Partitioning is confusing !


I read all that I can read in 2 hours about partitioning & still I'm confused, any help would be great!

I did a clean install on a new W/D Caviar Black 500GB 7200 RPM 32MB Cache SATA 3.0Gb HD

I wanted the C drive for all my files like games & programs & D for the Operating System only...right now everything is being saved to the D drive.

How can I save 4 hrs work that's on the wrong drive, do I need to just Backup the files & then format and start all over again?

I would like the C drive as my main drive. This is not going to be a dual boot system, besides I only have 1 HD.

I have WinXP Pro, both C & D are NTFS, should I make the D drive FAT32 or NTFS for the OS?
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More about partitioning confusing
  1. Clear the C drive then insert the windows setup cd/dvd and reboot, install to C drive. All your data on D will still exist and you can recover/move/delete anything on D you wish after you installed windows on the C partition.

    So you don't have to re-partition or format anything.
  2. Why would you want something ass backwards like the D:/ drive for the OS and the C:/ drive for files? I'm not sure how much space you wanted for your OS but you can do it like this.

    During Windows XP install erase existing partitions. Create a partition that will fit the OS install, format with NTFS.

    When windows is done loading up go to disk management in windows and then you can create logical drives and format with NTFS.

    Theres no advantage of having FAT32 except for legacy systems, NTFS is faster, supports compression, encryption, disk quotas and more.
  3. If you just want to keep D as the OS drive, when you install a program, change the directory to C before clicking install.
  4. Right, ald also fyi C:\ is the standard for windows installs, so a lot of software and setups just expect it that way. Anything older than vista may have occasional issues if it's installed on a non default drive letter.
  5. Right, ald also fyi C:\ is the standard for windows installs, so a lot of software and setups just expect it that way. Anything older than vista may have occasional issues if it's installed on a non default drive letter.

    You need to click custom install if the option is available and either click brows if it lets you and navigate to c: or type in c: or, c:\ {whatever directory you want} here to change the location where stuff is put by default.
  6. Hi,

    Is there anyway I can Combine these two drives ? If not then I will Format & start all over again :(
  7. Jim
    Hope I'm not to late - But before you "start over" save your "Work" (your Data to a DVD. Then that 4 hrs will not have been invain.

    As others have stated, but in diff formate.

    1. insert XP disk and slect Custom Install.
    2. Look at both for "New" when asked where to install
    3. Delete all existing partitions.
    4. The create a partition of say 60 -> 80 gigs. Leave the rest of the disk UNpartitioned.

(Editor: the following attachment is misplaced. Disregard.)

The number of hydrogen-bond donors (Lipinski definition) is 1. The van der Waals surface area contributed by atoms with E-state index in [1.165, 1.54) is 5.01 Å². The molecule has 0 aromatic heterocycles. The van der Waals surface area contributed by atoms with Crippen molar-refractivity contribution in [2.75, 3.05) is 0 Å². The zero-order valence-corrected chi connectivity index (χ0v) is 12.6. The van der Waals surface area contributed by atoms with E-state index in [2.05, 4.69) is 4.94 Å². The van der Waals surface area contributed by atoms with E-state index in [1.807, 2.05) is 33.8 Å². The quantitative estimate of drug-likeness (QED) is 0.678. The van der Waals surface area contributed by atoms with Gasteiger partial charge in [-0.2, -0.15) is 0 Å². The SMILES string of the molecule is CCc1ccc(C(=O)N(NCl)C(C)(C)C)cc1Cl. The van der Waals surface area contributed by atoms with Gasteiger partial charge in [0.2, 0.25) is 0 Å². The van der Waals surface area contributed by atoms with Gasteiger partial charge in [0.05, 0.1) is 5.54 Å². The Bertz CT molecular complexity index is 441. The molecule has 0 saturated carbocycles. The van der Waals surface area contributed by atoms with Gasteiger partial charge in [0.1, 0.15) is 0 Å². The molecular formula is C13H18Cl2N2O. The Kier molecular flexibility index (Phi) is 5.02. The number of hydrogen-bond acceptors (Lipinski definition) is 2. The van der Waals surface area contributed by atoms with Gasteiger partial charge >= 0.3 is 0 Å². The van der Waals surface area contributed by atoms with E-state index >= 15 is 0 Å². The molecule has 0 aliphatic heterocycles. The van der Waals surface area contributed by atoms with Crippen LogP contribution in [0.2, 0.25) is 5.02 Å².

5. Highlight the new partiton and complet installation.

    6 After installation is completed go to computer management and select Disk management. You should see drive (0) with a 60 Gig system, health. DON'T mess with the unpartitioned section yet.

    - High lite your cd/dvd drive (Should be drive D. Change drive letter to say E (May get a warning message that some programs may barf. IGNORE.

    - Now high lite unpartitioned portion of HD. partition it. Will also need to do "Logical" drive, just select default. after it formates you should now have that partition as drive D
  8. Hi :hello:

    Thanks for all the replies, I learned something new...sorry chief I did a clean install as well as a NTSF Format incase I broke a sector or something from doing Disk management. I tried partitioning & a dual boot about 5 years ago with Partition Magic...the same results, I just don't get it.

    I now have a C drive & I'm loading World of Warcraft as I type this.

    RetiredChief...were you a Navy Chief petty officer? I was a deckape in the Naval reserves...1961 to 1063 active duty on the US Davis DD937 :love:
  9. Its also possible to alter the environment variables so that your my documents, temp files, etc., go to your storage drive rather than the OS drive.
  10. Partitioning is SO much easier than you're making it. The thing about partitioning, is it can't be UNdone without losing your data. All partitioning does, is chop up one hardrive into multiple, smaller ones, totaling the actual space available on the single drive.
    The first time you actually need to create a partition is when you first install your OS/Windows. Most of the time, you make it for the total capacity of the drive. But say you only have 1 drive and wanna have a 'backup'. Instead of the total size, you could give the OS partition a smaller size than the total size available. That would leave some left over for you to create another partition on later. Basically, each partition is seen as a different hardrive, and given its own drive letter. C: D: etc.
    I gave up on partitioning a LONG time ago and found another hardrive works so much better. The only time I'd really recommend it is possibly multiple OS's or on a laptop, where it's near impossible to add a second drive; although external drives are cheap now. The thing to remember is if the hardrive dies, you lose all partitions/data. It is so much easier to just use another hardrive.
  11. Jim
    No, USAF from 1961 -> 1983 then worked at Nasa from 1986 -> 2004. They called me last July an asked if I would come back causal time.
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